In Washington, Brussels, Paris, London or Berlin there is caution and discretion so as not to unleash the fury of the President who has been in power in Turkey for 20 years. For these governments, a defeat of Recep Tayyip Erdogan it would promote improvements in the complex relations between Ankara and the West.
The possibility of an alternation in Türkiye, something unimaginable for a long time, now becomes feasible. The inflationary crisis and devastating earthquakes in the country will see Turks head to the polls on Sunday for a close presidential and legislative election. The outgoing president will have to compete with Kemal Kilicdaroglu, a rival with chances to seize power from him.
The opponent, leader of the “Kemalist” CHP party, is the candidate of a coalition of six parties ranging from the nationalist right to the democratic left, and which has received strong support from the party pro kurdish HDPsomething that becomes new and increases the chances of the opponent.
Despite Erdogan’s efforts to blow up the path of this alliance, his candidacy is eroded by a serious economic crisis with inflation of 44% per year in April. In power for two decades, first as prime minister and then as president, the Turkish leader defends his unorthodox economic policy, based on the lowest possible interest rates to stimulate activity.
Added to the discontent over the rise in prices, after three months since the earthquake that killed more than 50,000 people in Turkey alone, the consequences of the earthquake that displaced 2.7 million people will also attenuate sympathy for their performance. in the face of this catastrophe.
Surveys indicate that, in the area of the earthquake, Erdogan will see his support reduced between 4 and 10 points, although he would also be the candidate with the most votes. Meanwhile, in the same regions devastated by the forces of nature, Kiliçdaroglu has promised not only to rebuild homes, but to deliver new ones free of charge to the victims. It is estimated that this would require public investment of around 5% of GDP.
It is under these internal tensions that Europe and the United States are discreetly observing future scenarios. Bilateral relations with various states have been complicated with Erdogan in the presidency. With some members of the European Union, such as Greece, Cyprus or Sweden, the 74-year-old leader maintains disturbing relations.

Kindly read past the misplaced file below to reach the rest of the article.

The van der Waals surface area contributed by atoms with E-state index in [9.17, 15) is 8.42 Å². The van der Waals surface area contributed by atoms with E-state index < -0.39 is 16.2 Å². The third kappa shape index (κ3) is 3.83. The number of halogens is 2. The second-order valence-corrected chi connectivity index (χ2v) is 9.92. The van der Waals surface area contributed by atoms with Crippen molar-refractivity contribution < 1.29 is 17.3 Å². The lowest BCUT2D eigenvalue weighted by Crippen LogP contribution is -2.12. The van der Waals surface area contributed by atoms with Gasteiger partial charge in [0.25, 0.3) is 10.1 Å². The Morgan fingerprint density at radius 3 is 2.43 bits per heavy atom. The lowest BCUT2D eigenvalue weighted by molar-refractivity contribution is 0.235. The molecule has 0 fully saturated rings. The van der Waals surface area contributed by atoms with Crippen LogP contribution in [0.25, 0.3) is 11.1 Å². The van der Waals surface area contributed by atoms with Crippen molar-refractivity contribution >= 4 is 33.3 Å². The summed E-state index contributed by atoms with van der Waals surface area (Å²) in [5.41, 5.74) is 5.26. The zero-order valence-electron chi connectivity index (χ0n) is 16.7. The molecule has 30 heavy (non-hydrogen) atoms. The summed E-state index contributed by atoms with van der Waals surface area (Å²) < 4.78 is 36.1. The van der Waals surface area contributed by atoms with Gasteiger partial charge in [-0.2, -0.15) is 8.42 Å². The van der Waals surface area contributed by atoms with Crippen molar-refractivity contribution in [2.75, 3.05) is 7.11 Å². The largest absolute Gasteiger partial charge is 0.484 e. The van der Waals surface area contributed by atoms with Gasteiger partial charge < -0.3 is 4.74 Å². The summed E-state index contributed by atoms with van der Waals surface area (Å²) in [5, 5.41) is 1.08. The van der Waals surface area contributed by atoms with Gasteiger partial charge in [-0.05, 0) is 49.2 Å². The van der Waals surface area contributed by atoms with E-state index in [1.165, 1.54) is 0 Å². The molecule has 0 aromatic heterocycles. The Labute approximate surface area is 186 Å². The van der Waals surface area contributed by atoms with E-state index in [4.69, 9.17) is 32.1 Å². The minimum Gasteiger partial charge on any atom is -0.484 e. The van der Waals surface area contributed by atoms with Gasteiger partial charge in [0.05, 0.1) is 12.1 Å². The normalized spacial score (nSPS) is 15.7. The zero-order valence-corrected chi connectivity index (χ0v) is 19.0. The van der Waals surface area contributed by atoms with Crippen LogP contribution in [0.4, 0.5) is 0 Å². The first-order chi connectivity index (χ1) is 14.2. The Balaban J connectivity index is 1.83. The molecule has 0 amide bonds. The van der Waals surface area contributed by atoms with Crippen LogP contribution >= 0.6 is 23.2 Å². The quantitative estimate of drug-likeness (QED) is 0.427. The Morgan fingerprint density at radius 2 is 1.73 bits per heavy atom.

according to the newspaper the worldfor Marc Pieriniresearch associate of Carnegie Europe and former ambassador of the European Union (EU) in Ankara, “a victory for Erdogan would be a victory for Putin.” On the contrary, his defeat would resume a normal agenda with Western countries, starting with the Europeans.
Publicly, the opposition coalition that wants to take over the government has already announced that it will promote the reopening of negotiations to enter the European Union, opened in 2005 and officially frozen since 2018. “Full membership of the European Union is our goal,” it is confirmed among his purposes if he comes to power.
In addition, fed up is measured among the Turks who fear that Erdogan will become increasingly authoritarian, imitating the behavior of his “friend” Vladimir Putin. The leaders of Russia and Turkey rehearsed their last sympathy, in Akkuyu, in southern Turkey on the shores of the Mediterranean, on the occasion of the presentation of the first Turkish nuclear power plant built with Russian financial support and technology.
The Russian invasion of Ukraine exposes Erdogan’s double standard. Although it is aligned with the NATO countries, condemning Russian violence, supplying drones to the Ukrainian government or interceding to restore the grain supply through the Black Sea, Ankara did not adhere to the sanctions adopted against Moscow by Western countries. This game, even for many, would allow Erdogan to establish dubious negotiations to overcome the barriers imposed on Moscow.
However, a virtual victory for the opposition coalition does not immediately mean that Europe will change its priorities towards Turkey. “For Europe, Turkey’s membership of the European Union is not officially buried but it is not on the agenda,” a diplomatic source told the French press.
But Kilicdaroglu has said he will call for an amicable renegotiation of his country’s customs union with the EU, in force since 1996. Something possible if Ankara eases tensions with the Europeans on several fronts.
At the same time, Washington hopes that the renewal of the government will allow measures to be taken for the restoration full democraticresume a normal exercise of the rule of law after excesses on the part of Erdogan.
One way to do this would be for the United States and Europe to intensify dialogue with a new government to help the authorities solve the country’s economic problems. In addition to new guidelines for the customs union, a relaxation of the guidelines for visas for Turkish citizens, or even the participation of Turkey in gas projects in the eastern Mediterranean could be good tools for rapprochement and dissolution of differences.
But defeat will not make any process easy. Turkey, after two decades under Erdogan, has become a powerful country militarily and a diplomatic powerhouse. A less dominant West on the international scene could make Turkey want to continue showing itself with zigzagging relations.
A candidate for president of Turkey interrupted his campaign days before the election for a sex tape
The Turkish opposition denounced the lack of transparency in the elections under the Erdogan government